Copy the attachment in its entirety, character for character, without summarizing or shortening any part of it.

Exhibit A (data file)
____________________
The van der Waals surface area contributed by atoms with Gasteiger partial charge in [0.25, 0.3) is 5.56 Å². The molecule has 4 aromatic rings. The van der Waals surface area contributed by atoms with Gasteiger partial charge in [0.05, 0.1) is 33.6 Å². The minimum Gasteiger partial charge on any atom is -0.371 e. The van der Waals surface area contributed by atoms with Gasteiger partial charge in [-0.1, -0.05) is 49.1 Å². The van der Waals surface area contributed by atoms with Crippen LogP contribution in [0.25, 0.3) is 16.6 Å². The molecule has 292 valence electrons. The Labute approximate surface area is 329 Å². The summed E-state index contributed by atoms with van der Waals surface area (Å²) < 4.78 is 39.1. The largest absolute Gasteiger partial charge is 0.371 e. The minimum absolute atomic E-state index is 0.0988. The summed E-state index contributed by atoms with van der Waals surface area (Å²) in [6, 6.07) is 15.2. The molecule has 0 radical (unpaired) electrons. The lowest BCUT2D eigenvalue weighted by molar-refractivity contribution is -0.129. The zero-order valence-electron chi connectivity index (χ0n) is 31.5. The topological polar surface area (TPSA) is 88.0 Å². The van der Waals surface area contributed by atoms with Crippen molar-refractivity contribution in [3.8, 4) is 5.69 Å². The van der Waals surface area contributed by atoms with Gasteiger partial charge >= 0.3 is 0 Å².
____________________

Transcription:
The van der Waals surface area contributed by atoms with Gasteiger partial charge in [0.25, 0.3) is 5.56 Å². The molecule has 4 aromatic rings. The van der Waals surface area contributed by atoms with Gasteiger partial charge in [0.05, 0.1) is 33.6 Å². The minimum Gasteiger partial charge on any atom is -0.371 e. The van der Waals surface area contributed by atoms with Gasteiger partial charge in [-0.1, -0.05) is 49.1 Å². The van der Waals surface area contributed by atoms with Crippen LogP contribution in [0.25, 0.3) is 16.6 Å². The molecule has 292 valence electrons. The Labute approximate surface area is 329 Å². The summed E-state index contributed by atoms with van der Waals surface area (Å²) < 4.78 is 39.1. The largest absolute Gasteiger partial charge is 0.371 e. The minimum absolute atomic E-state index is 0.0988. The summed E-state index contributed by atoms with van der Waals surface area (Å²) in [6, 6.07) is 15.2. The molecule has 0 radical (unpaired) electrons. The lowest BCUT2D eigenvalue weighted by molar-refractivity contribution is -0.129. The zero-order valence-electron chi connectivity index (χ0n) is 31.5. The topological polar surface area (TPSA) is 88.0 Å². The van der Waals surface area contributed by atoms with Crippen molar-refractivity contribution in [3.8, 4) is 5.69 Å². The van der Waals surface area contributed by atoms with Gasteiger partial charge >= 0.3 is 0 Å².